Thursday, June 5, 2014

Positive Reinforcement... good or bad?

The topic is to imagine yourself in an interview for a teaching position when the principal asks, "A teacher last year got in trouble for bribing students with home work exemptions to get them to behave in class.  What do you think about using rewards and punishments in teaching?".  What would my response be in this situation:

Well first off, I think that behavioral techniques can come in handy, if you used appropriately.  I think it is important to remember that we should not treat children like animals that are being trained, but rather, that we use reinforcements to help motivate and encourage children to do their best.  However, I also feel that this belief needs to be intrinsic, but, there are ways that reinforcement can be useful in the classroom.  In Education Psychology, Anita Woolfolk (2013) identifies a reinforcer as "any consequence that strengthens the behavior it follows" (p. 251).  Positive reinforcement in the classroom can be a great tool to use for classroom management and motivation.  For example, if I see a student following directions and listening to instructions the first time, I may tell them that I like the way they are behaving.  This will indicate to the other students in the class that this is what each child should be doing right now and that this particular child is doing a great job.  This would be a reinforcer as it is considered praise for good behavior, and is a form of positive reinforcement.  I do not think that homework exemptions should be given to encourage students to behave in the classroom.  Reinforcement, whether it be positive or negative reinforcement, should be given to motivate and reward children to being on task and behaving appropriately.  The children should not learn that they should behave just to not have to do homework, but rather intrinsically want to behave and get rewarded for their good behavior and classroom attitude occasionally.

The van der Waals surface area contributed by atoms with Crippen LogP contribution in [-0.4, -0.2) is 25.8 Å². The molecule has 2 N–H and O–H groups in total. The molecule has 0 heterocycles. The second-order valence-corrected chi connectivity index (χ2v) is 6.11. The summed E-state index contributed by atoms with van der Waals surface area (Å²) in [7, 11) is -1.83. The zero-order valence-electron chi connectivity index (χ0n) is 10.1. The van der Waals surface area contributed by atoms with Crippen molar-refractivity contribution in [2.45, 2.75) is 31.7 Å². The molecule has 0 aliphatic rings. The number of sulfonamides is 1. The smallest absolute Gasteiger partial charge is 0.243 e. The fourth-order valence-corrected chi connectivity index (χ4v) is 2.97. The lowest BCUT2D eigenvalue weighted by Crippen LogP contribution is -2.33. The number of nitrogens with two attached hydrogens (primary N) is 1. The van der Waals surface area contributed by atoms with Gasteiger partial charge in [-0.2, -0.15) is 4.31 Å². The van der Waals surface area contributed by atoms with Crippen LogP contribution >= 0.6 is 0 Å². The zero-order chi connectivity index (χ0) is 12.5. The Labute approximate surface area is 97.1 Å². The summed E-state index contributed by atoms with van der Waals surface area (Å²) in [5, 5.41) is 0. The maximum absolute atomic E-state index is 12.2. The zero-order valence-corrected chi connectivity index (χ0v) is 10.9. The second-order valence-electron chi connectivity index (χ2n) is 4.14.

Check out this video about positive reinforcement being used in a school setting.


Woolfolk, A. (2013).  Education Psychology (12th ed.).  Upper Saddle River, New Jersey: Pearson Education Inc. 

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